Probably everyone has their own way of doing these, but I thought I’d show how I sew the inset seams of the spool blocks. NOTE: I set the stitch length on my sewing maching a little shorter to help the accuracy of sewing to exact start and stop points. Also, I do not press the block until it is completely finished, not even finger pressing along the way.
1. First, I use the stamps I purchased from Cindy Blackberg.
2. Next, I use Judy Martin’s Ultimate Point Trimmer to trim the corners off the central square. This step isn’t necessary, but it does make lining up the patches easier.
3. To begin sewing, line up the square against one of the light outer patches and sew along the stamped seam line. Do not sew into the seam allowances, not even a wee tiny bit! You are better off stopping a wee bit short of the intersection point than sewing past it. (NOTE: it doesn’t matter if you choose to sew to the light or dark patches first — I’m just saying to use the light side because it’s going to be easier to distinguish light and dark patches in these directions).
4. After adding the patch on one side, repeat on the opposite side of the square.
5. Place one of the remaining dark patches in position.
Flip it over and line it up exactly over the light patch on the left side of the block.
6. Pin the inner square so that the seam allowance is tucked out of the way. Sew from the outer triangle points to the inner square — while you sew through the seam allowance at the outer edge, do not sew into the seam allowance at the inside. NOTE: I like to sew from the outside in since then I don’t have to worry about the outer triangle tips shifting. If you prefer to sew from the inside out, flip the block over and sew on the other side.
7. Flip the dark patch over so that it is aligned with the other light patch. The seams that are already sewn have a tendency to pull at the patch, so to make alignment easier, I pin along the outer edge. (As you work the block, it will be the light patch on top.)
Then I line up the center and make sure that the seam allowance of the inner square is out of the way.
8. Once again, begin at the outer triangle points, sew through the outer seam allowance but stop before sewing into the inner seam allowance. Be careful not to sew past the previously stitched seam. Remember you are better off stopping a little short than sewing past. NOTE: Since the pins can distort the block while sewing, I pull them out as I approach them.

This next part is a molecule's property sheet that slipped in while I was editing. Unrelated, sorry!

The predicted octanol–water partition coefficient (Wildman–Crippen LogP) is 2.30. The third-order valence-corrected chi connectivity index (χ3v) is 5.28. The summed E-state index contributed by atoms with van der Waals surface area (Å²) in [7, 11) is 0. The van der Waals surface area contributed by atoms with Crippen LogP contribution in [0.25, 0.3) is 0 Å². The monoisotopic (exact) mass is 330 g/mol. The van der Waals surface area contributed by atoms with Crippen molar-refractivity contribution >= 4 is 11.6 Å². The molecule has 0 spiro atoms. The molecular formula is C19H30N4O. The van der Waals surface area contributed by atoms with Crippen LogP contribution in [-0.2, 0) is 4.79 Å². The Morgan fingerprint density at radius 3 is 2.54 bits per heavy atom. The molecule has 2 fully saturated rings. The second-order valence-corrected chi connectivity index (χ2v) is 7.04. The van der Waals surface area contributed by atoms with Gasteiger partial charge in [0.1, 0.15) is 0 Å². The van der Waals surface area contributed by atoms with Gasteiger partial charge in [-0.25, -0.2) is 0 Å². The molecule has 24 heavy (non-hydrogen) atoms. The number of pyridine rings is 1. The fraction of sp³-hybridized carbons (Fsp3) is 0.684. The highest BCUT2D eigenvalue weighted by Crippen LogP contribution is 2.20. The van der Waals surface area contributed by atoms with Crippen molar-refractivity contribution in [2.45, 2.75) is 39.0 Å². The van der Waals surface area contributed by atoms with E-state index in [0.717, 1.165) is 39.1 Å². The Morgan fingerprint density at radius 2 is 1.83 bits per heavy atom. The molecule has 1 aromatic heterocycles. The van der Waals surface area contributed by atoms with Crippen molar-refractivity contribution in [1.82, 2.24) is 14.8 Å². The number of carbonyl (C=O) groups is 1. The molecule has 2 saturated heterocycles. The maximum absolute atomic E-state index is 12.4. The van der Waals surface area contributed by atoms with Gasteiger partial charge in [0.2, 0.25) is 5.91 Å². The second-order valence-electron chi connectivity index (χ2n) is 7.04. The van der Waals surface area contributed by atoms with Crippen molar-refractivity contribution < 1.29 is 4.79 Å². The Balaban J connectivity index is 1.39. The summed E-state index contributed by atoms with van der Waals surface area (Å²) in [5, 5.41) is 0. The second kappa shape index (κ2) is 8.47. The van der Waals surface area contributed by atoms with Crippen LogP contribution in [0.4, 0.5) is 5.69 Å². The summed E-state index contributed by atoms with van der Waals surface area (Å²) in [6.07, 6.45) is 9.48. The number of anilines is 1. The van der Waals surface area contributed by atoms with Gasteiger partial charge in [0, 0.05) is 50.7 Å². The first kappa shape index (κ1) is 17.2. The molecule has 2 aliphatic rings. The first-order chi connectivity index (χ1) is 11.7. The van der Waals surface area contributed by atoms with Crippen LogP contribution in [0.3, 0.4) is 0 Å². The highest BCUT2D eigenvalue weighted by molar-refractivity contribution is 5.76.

9. Now you need to sew the the final inner seam. Line up the patches and sew from stitched seam to stitched seam along the stamped line. Once again, be careful not to sew past the already stitched seams. NOTE: if you have trouble lining up the patches exactly at this stage, it’s most likely an indicator that you crossed seam lines somewhere and stitched into the seam allowance. Look for where the problem is and simply take out the offending stitch.
After sewing that final seam, your block should look like this.
10. Repeat steps 5 thru 9 for the remaining patch.
11. Since I want the seam allowances to lock when I sew the blocks together, I press accordingly. There are two common layouts for this block. One aligns the outer patches light to dark.
The other stacks the spools, dark to dark.
If you want the light to dark variation, then it makes sense to press all of the long seam allowances (those that go to the outer edges of the block) to the dark patches. If you are stacking the blocks, then half the blocks will press to the dark patches and half will press to the light. NOTE: within any given block, the pressing is consistent, the long seam allowances all pressed to the dark or all pressed to the light.
Since I think the block lies flattest when the seam allowances open in the center, I pick the direction for the first long seam allowance and then pivot the other seam allowances (the inner square) in a circle from there.
So, for instance, in the picture below, the block on the left presses the long seam allowances to the light outer patches. 1. Press the long seam allowance to the light patch. 2. Circle around and press the short inner square seam in towards the square. 3. Continue to circle around and press the next inner square seam out to the dark patch. 4. This will open up the seam allowances at the center intersection. Simply press them flat. NOTE: as you press the patches in any given block, the direction of the circle will alternate between clockwise and counter-clockwise — though this should be obvious once you are actually doing it.
Whew! That probably sounds pretty complicated in the directions, but in actuality, the stamped sewing lines make this block really quite easy to sew. I can have one sewn and pressed in a little under ten minutes.
And because I am a woman on a mission, I finally finished my wee twister quilt. All I needed to finish was a little stitch in the ditch and binding. Sheesh. But, I’m happy now because it’s all done, sitting on the table by my office chair, and making me quite happy as a little mug rug. Yeah for finishes!